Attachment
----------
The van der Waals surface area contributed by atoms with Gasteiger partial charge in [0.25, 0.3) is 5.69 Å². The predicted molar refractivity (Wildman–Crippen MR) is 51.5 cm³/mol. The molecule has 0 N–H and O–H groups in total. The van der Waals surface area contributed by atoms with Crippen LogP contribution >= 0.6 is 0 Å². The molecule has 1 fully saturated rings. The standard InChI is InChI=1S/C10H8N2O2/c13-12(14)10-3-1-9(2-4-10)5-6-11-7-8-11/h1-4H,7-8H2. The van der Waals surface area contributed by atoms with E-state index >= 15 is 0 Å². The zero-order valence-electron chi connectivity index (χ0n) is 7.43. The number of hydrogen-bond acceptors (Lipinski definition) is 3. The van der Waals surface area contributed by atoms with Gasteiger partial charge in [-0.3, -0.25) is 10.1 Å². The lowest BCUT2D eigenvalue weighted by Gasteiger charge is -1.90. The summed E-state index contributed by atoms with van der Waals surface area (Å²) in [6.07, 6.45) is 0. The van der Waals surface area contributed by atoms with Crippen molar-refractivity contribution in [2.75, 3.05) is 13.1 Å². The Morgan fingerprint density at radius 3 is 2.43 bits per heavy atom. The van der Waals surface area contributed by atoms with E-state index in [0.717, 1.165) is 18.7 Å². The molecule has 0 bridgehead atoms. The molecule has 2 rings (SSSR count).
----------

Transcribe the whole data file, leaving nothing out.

The van der Waals surface area contributed by atoms with Gasteiger partial charge in [0.25, 0.3) is 5.69 Å². The predicted molar refractivity (Wildman–Crippen MR) is 51.5 cm³/mol. The molecule has 0 N–H and O–H groups in total. The van der Waals surface area contributed by atoms with Crippen LogP contribution >= 0.6 is 0 Å². The molecule has 1 fully saturated rings. The standard InChI is InChI=1S/C10H8N2O2/c13-12(14)10-3-1-9(2-4-10)5-6-11-7-8-11/h1-4H,7-8H2. The van der Waals surface area contributed by atoms with E-state index >= 15 is 0 Å². The zero-order valence-electron chi connectivity index (χ0n) is 7.43. The number of hydrogen-bond acceptors (Lipinski definition) is 3. The van der Waals surface area contributed by atoms with Gasteiger partial charge in [-0.3, -0.25) is 10.1 Å². The lowest BCUT2D eigenvalue weighted by Gasteiger charge is -1.90. The summed E-state index contributed by atoms with van der Waals surface area (Å²) in [6.07, 6.45) is 0. The van der Waals surface area contributed by atoms with Crippen molar-refractivity contribution in [2.75, 3.05) is 13.1 Å². The Morgan fingerprint density at radius 3 is 2.43 bits per heavy atom. The van der Waals surface area contributed by atoms with E-state index in [0.717, 1.165) is 18.7 Å². The molecule has 0 bridgehead atoms. The molecule has 2 rings (SSSR count).